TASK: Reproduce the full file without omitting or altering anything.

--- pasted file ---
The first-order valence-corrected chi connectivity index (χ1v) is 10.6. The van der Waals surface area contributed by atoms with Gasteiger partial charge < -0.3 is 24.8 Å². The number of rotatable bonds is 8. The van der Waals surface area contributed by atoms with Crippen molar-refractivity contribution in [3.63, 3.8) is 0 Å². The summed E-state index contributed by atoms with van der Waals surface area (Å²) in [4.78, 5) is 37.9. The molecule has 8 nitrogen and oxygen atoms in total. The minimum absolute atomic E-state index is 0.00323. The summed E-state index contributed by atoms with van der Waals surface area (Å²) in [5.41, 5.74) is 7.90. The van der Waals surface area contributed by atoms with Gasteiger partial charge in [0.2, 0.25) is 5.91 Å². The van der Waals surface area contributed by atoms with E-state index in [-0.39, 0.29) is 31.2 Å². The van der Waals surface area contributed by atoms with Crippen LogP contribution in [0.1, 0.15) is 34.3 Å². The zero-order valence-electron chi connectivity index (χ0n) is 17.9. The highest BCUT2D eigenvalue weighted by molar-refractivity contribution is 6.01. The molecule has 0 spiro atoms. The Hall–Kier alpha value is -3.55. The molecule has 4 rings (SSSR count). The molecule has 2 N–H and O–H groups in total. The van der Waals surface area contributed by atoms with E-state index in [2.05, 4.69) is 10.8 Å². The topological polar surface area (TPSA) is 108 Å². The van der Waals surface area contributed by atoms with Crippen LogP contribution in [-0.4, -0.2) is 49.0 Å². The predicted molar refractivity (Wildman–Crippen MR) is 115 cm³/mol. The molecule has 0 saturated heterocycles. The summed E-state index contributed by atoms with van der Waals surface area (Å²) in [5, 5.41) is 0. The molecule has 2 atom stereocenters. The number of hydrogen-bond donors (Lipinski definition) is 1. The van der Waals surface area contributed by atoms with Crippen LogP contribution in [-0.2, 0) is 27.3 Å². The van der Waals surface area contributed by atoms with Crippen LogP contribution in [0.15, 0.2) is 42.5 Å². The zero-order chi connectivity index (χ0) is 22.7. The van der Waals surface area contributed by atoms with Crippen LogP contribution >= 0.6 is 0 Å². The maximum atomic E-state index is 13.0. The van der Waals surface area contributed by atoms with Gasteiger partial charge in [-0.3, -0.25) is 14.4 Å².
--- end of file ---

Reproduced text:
The first-order valence-corrected chi connectivity index (χ1v) is 10.6. The van der Waals surface area contributed by atoms with Gasteiger partial charge < -0.3 is 24.8 Å². The number of rotatable bonds is 8. The van der Waals surface area contributed by atoms with Crippen molar-refractivity contribution in [3.63, 3.8) is 0 Å². The summed E-state index contributed by atoms with van der Waals surface area (Å²) in [4.78, 5) is 37.9. The molecule has 8 nitrogen and oxygen atoms in total. The minimum absolute atomic E-state index is 0.00323. The summed E-state index contributed by atoms with van der Waals surface area (Å²) in [5.41, 5.74) is 7.90. The van der Waals surface area contributed by atoms with Gasteiger partial charge in [0.2, 0.25) is 5.91 Å². The van der Waals surface area contributed by atoms with E-state index in [-0.39, 0.29) is 31.2 Å². The van der Waals surface area contributed by atoms with Crippen LogP contribution in [0.1, 0.15) is 34.3 Å². The zero-order valence-electron chi connectivity index (χ0n) is 17.9. The highest BCUT2D eigenvalue weighted by molar-refractivity contribution is 6.01. The molecule has 0 spiro atoms. The Hall–Kier alpha value is -3.55. The molecule has 4 rings (SSSR count). The molecule has 2 N–H and O–H groups in total. The van der Waals surface area contributed by atoms with E-state index in [2.05, 4.69) is 10.8 Å². The topological polar surface area (TPSA) is 108 Å². The van der Waals surface area contributed by atoms with Crippen LogP contribution in [-0.4, -0.2) is 49.0 Å². The predicted molar refractivity (Wildman–Crippen MR) is 115 cm³/mol. The molecule has 0 saturated heterocycles. The summed E-state index contributed by atoms with van der Waals surface area (Å²) in [5, 5.41) is 0. The molecule has 2 atom stereocenters. The number of hydrogen-bond donors (Lipinski definition) is 1. The van der Waals surface area contributed by atoms with Crippen LogP contribution in [-0.2, 0) is 27.3 Å². The van der Waals surface area contributed by atoms with Crippen LogP contribution in [0.15, 0.2) is 42.5 Å². The zero-order chi connectivity index (χ0) is 22.7. The van der Waals surface area contributed by atoms with Crippen LogP contribution >= 0.6 is 0 Å². The maximum atomic E-state index is 13.0. The van der Waals surface area contributed by atoms with Gasteiger partial charge in [-0.3, -0.25) is 14.4 Å².